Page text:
We thought the first generation of E-TEC two-strokes were good until we experienced the E-TEC G2 outboard on Lake Maggiore in Italy
When BRP broke cover with its second generation E-TEC G2 engines last September, we expected a revamped version of its successful first generation E-TEC range.
However, now that we have had a chance to sea trial them, we can confirm that this is a totally new range of direct injection two-stroke engines.
They still share the same 3.4-litre bore and stroke as their predecessors, but the combustion chamber, port timing and the piston construction are all new.
BRP claims this makes them even punchier, cheaper and cleaner to run. The headline gains are a claimed 20% increase in torque, a 15% improvement in fuel economy and a 75% drop in emissions over its closest rivals (Mercury and Yamaha are used as benchmarks).
With power outputs from 200hp to 300hp, we were keen to put these bold claims to the test on Lake Maggiore, Italy. But first Evinrude’s tech team were keen to give us a detailed explanation of the new technology behind the E-TEC G2.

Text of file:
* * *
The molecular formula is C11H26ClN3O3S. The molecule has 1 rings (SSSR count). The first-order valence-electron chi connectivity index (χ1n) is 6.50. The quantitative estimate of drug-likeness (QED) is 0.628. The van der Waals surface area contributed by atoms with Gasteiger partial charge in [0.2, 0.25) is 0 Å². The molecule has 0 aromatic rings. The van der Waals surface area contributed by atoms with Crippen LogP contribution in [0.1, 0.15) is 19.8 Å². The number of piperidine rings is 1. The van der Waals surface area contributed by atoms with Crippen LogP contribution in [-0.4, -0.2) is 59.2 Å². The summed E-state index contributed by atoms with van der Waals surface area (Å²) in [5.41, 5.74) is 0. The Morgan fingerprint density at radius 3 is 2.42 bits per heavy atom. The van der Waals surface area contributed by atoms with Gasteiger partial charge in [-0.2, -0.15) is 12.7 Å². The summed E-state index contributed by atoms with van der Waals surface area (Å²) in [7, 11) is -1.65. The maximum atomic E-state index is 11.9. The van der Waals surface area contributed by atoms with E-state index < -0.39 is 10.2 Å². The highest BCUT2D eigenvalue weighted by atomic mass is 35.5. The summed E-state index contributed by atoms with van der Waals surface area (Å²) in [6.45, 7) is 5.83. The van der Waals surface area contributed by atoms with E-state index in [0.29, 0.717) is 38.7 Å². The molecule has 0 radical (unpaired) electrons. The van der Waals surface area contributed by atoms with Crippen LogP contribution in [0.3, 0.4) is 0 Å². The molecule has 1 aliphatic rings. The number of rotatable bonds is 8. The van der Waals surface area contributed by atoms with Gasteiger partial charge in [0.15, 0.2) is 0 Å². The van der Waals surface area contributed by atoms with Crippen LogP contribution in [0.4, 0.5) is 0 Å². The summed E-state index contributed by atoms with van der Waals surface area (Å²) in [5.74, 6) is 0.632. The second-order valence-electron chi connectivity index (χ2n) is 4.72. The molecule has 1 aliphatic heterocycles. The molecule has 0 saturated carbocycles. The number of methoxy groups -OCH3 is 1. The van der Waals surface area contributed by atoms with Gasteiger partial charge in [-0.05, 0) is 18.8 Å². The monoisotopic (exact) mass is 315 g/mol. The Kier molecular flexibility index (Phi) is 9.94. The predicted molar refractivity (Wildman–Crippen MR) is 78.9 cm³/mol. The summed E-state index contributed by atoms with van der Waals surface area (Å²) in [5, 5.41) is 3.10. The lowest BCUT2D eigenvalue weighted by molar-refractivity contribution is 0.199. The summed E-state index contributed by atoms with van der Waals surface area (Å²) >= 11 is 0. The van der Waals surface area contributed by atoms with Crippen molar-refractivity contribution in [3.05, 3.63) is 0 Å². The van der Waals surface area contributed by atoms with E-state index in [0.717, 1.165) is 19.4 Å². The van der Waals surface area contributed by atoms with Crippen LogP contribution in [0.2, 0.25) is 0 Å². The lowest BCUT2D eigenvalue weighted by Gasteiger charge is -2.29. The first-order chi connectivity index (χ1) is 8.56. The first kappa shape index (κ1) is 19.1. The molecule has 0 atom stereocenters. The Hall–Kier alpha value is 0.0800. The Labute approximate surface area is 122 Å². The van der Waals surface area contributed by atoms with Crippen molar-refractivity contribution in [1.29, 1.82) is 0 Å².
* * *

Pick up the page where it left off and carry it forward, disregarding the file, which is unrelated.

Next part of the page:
The three main areas of development were the injection system, the combustion process and the exhaust scavenging. The injection system has been developed to run a lean fuel-to-air ratio of 14:1 for maximum possible efficiency.
The newly-named PurePower combustion then capitalises on this through improved distribution of the fuel/air mixture in the combustion chamber.
This ensures a more complete burn and minimises the chance of any unburnt fuel from passing through into the exhaust – a major contributor to unwanted emissions as well as inefficiency.
This was developed in conjunction with Wisconsin University and by the sounds of things delivers the biggest overall gains.
This whole process is enhanced by the so-called Starboard-Starboard technology. This refers to the positioning of the exhaust manifolds on the outside of the V6 block, rather than the conventional manner of mounting them in the central void between the two cylinder banks. Mounting the exhausts in this manner provides a more direct and faster exhaust flow.
Opening the throttles
Our test boat was an aluminium military-spec 7.5m Zodiac Milpro fitted with twin 200hp E-TEC G2 engines.